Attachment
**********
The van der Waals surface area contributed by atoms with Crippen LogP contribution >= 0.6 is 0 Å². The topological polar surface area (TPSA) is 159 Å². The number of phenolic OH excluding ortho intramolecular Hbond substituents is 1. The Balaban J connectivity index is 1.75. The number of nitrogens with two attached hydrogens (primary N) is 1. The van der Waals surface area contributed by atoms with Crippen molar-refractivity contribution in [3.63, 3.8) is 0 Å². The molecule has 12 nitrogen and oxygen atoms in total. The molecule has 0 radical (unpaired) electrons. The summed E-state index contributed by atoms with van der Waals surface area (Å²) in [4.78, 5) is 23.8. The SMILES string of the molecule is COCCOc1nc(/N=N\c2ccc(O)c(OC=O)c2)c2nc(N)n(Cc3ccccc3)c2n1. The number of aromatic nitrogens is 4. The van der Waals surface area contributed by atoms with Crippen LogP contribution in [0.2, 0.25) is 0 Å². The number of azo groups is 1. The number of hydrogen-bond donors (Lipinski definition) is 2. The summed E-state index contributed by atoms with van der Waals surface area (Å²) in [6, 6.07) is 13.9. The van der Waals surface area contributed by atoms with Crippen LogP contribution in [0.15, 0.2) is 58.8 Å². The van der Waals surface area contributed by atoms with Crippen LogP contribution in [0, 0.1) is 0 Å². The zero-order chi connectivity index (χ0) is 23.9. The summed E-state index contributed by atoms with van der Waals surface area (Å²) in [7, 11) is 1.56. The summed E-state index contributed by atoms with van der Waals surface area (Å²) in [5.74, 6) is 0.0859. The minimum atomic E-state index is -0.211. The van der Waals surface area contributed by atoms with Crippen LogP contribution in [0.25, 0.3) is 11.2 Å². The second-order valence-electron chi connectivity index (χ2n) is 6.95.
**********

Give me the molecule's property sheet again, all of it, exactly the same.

The van der Waals surface area contributed by atoms with Crippen LogP contribution >= 0.6 is 0 Å². The topological polar surface area (TPSA) is 159 Å². The number of phenolic OH excluding ortho intramolecular Hbond substituents is 1. The Balaban J connectivity index is 1.75. The number of nitrogens with two attached hydrogens (primary N) is 1. The van der Waals surface area contributed by atoms with Crippen molar-refractivity contribution in [3.63, 3.8) is 0 Å². The molecule has 12 nitrogen and oxygen atoms in total. The molecule has 0 radical (unpaired) electrons. The summed E-state index contributed by atoms with van der Waals surface area (Å²) in [4.78, 5) is 23.8. The SMILES string of the molecule is COCCOc1nc(/N=N\c2ccc(O)c(OC=O)c2)c2nc(N)n(Cc3ccccc3)c2n1. The number of aromatic nitrogens is 4. The van der Waals surface area contributed by atoms with Crippen LogP contribution in [0.2, 0.25) is 0 Å². The number of azo groups is 1. The number of hydrogen-bond donors (Lipinski definition) is 2. The summed E-state index contributed by atoms with van der Waals surface area (Å²) in [6, 6.07) is 13.9. The van der Waals surface area contributed by atoms with Crippen LogP contribution in [0.15, 0.2) is 58.8 Å². The van der Waals surface area contributed by atoms with Crippen LogP contribution in [0, 0.1) is 0 Å². The zero-order chi connectivity index (χ0) is 23.9. The summed E-state index contributed by atoms with van der Waals surface area (Å²) in [7, 11) is 1.56. The summed E-state index contributed by atoms with van der Waals surface area (Å²) in [5.74, 6) is 0.0859. The minimum atomic E-state index is -0.211. The van der Waals surface area contributed by atoms with Crippen LogP contribution in [0.25, 0.3) is 11.2 Å². The second-order valence-electron chi connectivity index (χ2n) is 6.95.